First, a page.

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New Leadership at Bike East Bay Centers Mobility Justice

Bike East Bay’s outgoing Executive Director Ginger Jui. Photo by Malcolm Wallace

Editor's Note: Bike East Bay works for better biking conditions in Alameda and Contra Costa Counties, which include some 33 incorporated cities and numerous unincorporated areas. Over time, its mission has grown from its beginnings as a scrappy group of bike riders mapping out the best bike routes and demanding that bikes be allowed on BART. Its work now encompasses safety, infrastructure, policy, education and training, and advocating for equity and mobility justice within the communities it serves.

Bike East Bay recently announced that its current Executive Director, Ginger Jui, will depart in December. Rather than hiring a new Executive Director, Bike East Bay plans to transition to leadership by Co-Executive Directors as part of a larger strategy of centering equity in its bicycle advocacy work. To that end, the organization is embarking on a search to hire a Co-Executive Director of Mobility Justice to serve alongside a Co-Executive Director of People and Operations.

Below, Ginger Jui reflects on this plan, what it means for Bike East Bay, and what it could mean for bike advocacy in general.

As the outgoing Executive Director of Bike East Bay, I am supporting this leadership transition to deepen our commitment to transportation justice and racial equity in bicycle advocacy. I know intimately how our personal identities as people of color, immigrants, women and transgender folks means we face barriers to fully participating in the transportation and urban planning sectors. As a nonbinary gender and immigrant Asian leader in a white-dominated advocacy space, it has been very important for me to build a more inclusive and equity-focused bike movement.

Bike East Bay seeks to drive innovation for racial equity and social justice in the wider bicycle advocacy movement in our shift to leadership by Co-Executive Directors. This change represents two innovations for our bicycle advocacy nonprofit. First, we are investing in a mobility justice lens at the highest level of the organization. Second, we are aligning our staff structure with our values for shared leadership and collaborative decision-making.

Mobility Justice through Intersectional Bicycle Advocacy

Bike East Bay is well-known for its advocacy for building great bike lanes to get around town. Yet bike lanes are frequently not enough — and at times, not even the right solution — when it comes to addressing safe urban mobility.

We encounter examples everyday of the systemic barriers and oppressions that impair mobility for marginalized communities. What is the best bicycle advocacy solution for a mom who doesn’t want her Black son biking to work because he will be racially profiled by cops? Or the auntie who is scared to shop in Chinatown after another racist attack? For the commuter who lives in Stockton but works the night shift in Oakland?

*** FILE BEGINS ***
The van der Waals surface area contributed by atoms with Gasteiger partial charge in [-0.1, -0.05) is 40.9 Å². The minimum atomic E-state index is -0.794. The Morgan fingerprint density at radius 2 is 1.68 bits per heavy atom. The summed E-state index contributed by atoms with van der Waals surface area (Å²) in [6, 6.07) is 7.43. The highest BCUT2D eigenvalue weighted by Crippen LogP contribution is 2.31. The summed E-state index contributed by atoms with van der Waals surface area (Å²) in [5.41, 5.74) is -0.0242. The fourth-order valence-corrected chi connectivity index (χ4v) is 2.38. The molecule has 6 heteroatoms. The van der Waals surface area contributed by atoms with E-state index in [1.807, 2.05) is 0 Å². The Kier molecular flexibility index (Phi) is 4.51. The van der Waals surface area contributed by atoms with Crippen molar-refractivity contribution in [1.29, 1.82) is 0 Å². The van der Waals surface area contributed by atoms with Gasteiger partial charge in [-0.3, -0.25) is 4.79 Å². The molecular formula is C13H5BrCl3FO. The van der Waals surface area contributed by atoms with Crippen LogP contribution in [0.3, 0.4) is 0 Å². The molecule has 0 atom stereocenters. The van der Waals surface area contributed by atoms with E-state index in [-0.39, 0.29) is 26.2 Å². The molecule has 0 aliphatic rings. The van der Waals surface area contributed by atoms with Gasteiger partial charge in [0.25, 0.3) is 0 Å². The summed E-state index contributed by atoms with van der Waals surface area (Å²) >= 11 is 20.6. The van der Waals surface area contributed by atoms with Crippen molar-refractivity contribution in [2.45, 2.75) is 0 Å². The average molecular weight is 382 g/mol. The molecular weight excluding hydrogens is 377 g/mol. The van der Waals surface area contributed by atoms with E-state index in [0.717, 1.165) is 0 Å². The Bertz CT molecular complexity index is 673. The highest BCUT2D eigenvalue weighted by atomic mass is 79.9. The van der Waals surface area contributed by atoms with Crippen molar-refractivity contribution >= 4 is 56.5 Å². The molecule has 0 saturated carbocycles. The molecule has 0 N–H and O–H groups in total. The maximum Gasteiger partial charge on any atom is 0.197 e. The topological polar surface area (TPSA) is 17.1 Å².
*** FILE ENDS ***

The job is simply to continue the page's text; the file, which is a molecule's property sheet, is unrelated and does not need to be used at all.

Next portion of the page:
Over the past several years, we have seen the need to grow our policy expertise and coalition partnerships to address urgent regional issues. Mobility justice recognizes and amplifies the fact that racism and white supremacy, sexism, classism and able-ism all interact to segregate and exclude members of society from opportunity. Our advocacy team is constantly considering how our campaigns for safe and bikeable streets interact with disability access, public transit, housing and displacement, racially-biased police enforcement, and sustainability.

In 2020, Bike East Bay began working with the Anti-Police Terror Project, the City of Oakland’s Reimagine Public Safety Task Force, and other partners to remove traffic enforcement duties from armed police in cities around the East Bay and transfer the responsibility for traffic safety to city transportation departments. We hope to build towards a statewide coalition to pass state legislation to make this change possible.

Our advocacy staff also see every day that marginalized communities have a lot less influence over changes in our neighborhoods. In one of our campaigns in Alameda County, for example, the city removed a protected bike lane from plans to improve a street near a popular local park and recreation center. They made this decision without consulting the predominantly Spanish-speaking community that supported the street improvement.

Many examples like this show what marginalized communities know intimately: that your skin color, housing situation, and mental health status affects your mobility. You might be more likely to be hit by a car, assaulted in a racist attack, or shot by a cop when you’re getting around town. If we do not address the diverse range of reasons why people do not feel comfortable riding around town, bicycle advocates will continue to systematically exclude people of color and other marginalized communities from the benefits of active and sustainable transportation.

Systemic barriers need systemic solutions. And here is where Bike East Bay’s grassroots member base makes us unique in the local advocacy ecosystem. Whether gathering for a bike ride or turning up at city hall, Bike East Bay’s members and supporters naturally come together around bicycling as a community organizing tool.